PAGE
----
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Brudenell Groove's Tracks for the Witching Hour

24 October 2017


In the time since we interviewed Brudenell Groove back in February, the charity-focussed party has grown in both scope and stature. Their influence is felt throughout Leeds’ nightlife scene, where their name can be seen on the bill of parties across the city. Furthermore, some of their residents are pursuing further projects, such as Ranyue Zhang’s Equaliser DJ workshops for female, transgender and non-binary people.

Considering the extent of the group’s work rate, one can temporarily forget they are still running monthly parties. Their next party falls just before Halloween, on October 28th. The charity that they have chosen to donate the proceedings from this party to is The Fragile X Society, dedicated to supporting people with the genetically inherited syndrome.

Inspired by David Lynch’s beguiling masterpiece, Twin Peaks, Brudenell Groove are turning Leeds’ Hifi Club into their very own Black Lodge. Inside the dance, they have invited Emotional Response, E Response and E Rescue boss Chuggy as their first guest DJ to weave together some of his frighteningly broad record collection. To give us a snapshot of the chills and thrills that await us on the night, a number of their resident DJs chose some of their favourite records to play in the witching hour…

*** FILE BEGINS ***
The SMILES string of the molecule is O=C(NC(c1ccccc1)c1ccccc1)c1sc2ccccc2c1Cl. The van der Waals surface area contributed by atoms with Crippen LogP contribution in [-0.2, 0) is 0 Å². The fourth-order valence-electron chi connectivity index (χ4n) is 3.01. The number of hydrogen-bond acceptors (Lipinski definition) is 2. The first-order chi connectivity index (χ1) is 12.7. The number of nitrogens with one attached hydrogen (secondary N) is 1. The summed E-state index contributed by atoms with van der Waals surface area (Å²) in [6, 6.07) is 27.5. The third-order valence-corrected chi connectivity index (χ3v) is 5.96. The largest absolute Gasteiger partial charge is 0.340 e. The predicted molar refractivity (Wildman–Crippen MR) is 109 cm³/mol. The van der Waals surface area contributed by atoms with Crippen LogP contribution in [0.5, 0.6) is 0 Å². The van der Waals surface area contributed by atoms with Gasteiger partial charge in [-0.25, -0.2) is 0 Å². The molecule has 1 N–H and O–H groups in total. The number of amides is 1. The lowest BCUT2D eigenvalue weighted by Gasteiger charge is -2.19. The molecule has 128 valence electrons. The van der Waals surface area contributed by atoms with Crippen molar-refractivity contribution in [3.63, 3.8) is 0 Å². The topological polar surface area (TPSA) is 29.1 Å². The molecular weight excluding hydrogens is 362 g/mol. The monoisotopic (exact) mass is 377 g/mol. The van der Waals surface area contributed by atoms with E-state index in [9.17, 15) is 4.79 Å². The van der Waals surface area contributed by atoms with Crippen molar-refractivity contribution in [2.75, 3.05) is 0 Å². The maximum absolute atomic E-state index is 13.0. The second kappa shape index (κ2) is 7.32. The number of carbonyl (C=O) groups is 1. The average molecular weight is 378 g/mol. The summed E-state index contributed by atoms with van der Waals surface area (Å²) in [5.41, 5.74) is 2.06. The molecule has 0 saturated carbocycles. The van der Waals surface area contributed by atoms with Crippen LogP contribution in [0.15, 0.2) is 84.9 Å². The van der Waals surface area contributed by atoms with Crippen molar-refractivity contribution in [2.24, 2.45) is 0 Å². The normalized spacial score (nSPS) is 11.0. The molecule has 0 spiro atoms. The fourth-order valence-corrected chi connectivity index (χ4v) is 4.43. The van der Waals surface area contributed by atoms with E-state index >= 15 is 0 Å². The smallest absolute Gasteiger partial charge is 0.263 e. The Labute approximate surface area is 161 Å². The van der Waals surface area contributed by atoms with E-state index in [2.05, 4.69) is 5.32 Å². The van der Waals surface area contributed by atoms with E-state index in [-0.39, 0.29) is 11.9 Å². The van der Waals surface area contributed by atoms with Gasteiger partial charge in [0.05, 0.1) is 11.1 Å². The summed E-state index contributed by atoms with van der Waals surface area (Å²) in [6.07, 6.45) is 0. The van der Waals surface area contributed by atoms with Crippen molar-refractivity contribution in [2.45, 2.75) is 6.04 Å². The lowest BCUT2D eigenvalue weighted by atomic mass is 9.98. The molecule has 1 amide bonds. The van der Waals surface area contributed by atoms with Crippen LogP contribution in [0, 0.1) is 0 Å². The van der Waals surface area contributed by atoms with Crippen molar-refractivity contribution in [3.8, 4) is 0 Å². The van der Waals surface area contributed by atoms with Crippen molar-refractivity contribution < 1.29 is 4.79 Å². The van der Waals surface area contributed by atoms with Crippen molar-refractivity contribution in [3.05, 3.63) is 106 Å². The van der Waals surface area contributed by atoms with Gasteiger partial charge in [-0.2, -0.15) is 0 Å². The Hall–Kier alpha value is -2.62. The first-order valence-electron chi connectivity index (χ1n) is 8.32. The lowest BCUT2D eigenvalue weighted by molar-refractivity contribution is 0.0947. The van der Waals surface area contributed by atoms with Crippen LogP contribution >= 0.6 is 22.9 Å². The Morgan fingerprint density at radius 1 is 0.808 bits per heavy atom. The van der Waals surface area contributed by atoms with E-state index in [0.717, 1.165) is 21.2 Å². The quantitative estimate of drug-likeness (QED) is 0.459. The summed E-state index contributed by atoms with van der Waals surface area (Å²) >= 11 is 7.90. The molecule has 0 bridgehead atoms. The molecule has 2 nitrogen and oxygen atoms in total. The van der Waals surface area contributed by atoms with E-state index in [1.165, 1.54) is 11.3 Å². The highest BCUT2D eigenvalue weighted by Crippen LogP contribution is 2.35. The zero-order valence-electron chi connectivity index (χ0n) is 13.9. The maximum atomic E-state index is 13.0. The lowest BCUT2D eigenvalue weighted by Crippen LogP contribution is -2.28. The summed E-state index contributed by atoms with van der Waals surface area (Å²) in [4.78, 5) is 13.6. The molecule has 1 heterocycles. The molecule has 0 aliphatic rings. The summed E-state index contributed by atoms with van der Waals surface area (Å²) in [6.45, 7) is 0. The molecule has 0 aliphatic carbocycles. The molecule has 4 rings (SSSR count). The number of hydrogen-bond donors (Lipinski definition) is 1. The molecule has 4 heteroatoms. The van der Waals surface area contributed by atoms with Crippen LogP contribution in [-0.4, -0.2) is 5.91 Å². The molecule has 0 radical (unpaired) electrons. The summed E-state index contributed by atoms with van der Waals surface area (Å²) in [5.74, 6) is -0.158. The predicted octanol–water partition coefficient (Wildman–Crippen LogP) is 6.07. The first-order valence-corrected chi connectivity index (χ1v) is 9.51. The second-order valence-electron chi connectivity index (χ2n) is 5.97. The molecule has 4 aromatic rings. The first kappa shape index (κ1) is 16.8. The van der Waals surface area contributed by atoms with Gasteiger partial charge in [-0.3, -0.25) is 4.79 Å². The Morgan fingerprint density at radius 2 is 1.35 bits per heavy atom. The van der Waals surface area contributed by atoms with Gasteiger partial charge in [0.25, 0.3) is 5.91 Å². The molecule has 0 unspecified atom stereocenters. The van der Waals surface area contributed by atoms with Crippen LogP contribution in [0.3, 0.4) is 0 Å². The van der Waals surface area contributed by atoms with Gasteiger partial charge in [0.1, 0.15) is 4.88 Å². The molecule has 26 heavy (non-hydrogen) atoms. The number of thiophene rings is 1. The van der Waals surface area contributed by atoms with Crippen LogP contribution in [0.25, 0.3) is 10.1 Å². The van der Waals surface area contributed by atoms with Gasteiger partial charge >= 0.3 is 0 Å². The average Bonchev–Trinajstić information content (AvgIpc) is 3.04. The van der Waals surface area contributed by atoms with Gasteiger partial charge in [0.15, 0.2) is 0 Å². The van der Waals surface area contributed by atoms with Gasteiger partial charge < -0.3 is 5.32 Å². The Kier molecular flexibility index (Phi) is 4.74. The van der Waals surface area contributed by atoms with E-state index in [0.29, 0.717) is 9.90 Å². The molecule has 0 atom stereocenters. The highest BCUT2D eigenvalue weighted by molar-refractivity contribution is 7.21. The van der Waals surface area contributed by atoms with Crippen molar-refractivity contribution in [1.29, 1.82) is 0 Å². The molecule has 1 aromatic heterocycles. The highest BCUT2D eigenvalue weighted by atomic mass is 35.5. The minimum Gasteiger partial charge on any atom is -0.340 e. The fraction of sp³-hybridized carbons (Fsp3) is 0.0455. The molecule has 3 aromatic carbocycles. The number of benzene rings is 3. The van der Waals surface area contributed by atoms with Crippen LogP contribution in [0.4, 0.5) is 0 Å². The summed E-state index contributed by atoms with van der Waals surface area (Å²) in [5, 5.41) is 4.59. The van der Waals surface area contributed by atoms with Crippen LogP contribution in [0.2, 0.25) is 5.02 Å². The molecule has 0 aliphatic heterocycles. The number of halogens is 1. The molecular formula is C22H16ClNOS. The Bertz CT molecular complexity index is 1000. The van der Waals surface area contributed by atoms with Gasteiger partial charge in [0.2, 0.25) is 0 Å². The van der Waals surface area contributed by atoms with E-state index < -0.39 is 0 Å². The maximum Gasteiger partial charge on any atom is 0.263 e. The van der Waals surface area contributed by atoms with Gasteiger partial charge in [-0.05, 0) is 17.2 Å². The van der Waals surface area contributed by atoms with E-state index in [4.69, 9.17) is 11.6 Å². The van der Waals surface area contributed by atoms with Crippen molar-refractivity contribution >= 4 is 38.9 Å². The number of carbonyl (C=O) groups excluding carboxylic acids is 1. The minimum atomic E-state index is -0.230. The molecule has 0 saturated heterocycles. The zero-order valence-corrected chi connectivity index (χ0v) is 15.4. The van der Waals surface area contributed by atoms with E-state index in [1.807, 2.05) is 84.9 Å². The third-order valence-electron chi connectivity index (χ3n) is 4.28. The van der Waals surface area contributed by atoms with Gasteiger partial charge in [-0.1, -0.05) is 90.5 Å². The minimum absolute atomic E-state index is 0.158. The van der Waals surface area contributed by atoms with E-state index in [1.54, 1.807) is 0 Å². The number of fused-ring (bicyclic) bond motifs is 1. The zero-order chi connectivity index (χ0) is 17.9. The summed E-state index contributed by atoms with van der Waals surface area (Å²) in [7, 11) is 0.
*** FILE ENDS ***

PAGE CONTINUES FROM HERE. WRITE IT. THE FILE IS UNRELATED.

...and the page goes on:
Oliver Walkden selects White Noise - Love Without Sound


This has to be one of the spookiest tracks ever made. What is more spooky, though, is how sonically advanced it is: it was made in the 1960s. Some of the electronics in this could be from the 1980s, where those techniques really started to take off.

Its makers seem to have used occult powers. David Vorhaus, Brian Hodgson and Delia Derbyshire, veritable wizards and a witch, constitute the BBC Radiophonic workshop, aka White Noise. The creeping melodies, strange samples and darkling beat make it a perfect full-moon tune.


Ranyue Zhang selects E.R.P. - Lunar Ruins


You’d first see the name of this track Lunar Ruins, then hear the swift footstep-ish drum beat - doesn’t it sound like someone is approaching somewhere in a pitch-black night? Get closer to this scene, the bassline kicks in and you find a witch running across the black forest. As the synth comes in, she takes off on her dark broomstick. The short, synthy notes and the weird sounds that flash in the rest of the track are her evil laugh when she casts her dark spell on people. Although she sounds evil, it’s just a naughty spell that makes people lose themselves on dancefloor really. Seriously, if witches love to party, electro will be their anthem.


Tom O’Rourke selects Motohiko Hamase - Invisible City


Chuggy techno from 1993 Japan. Spooky bassline and a string synth that just jumps round and round sounding lost and confused.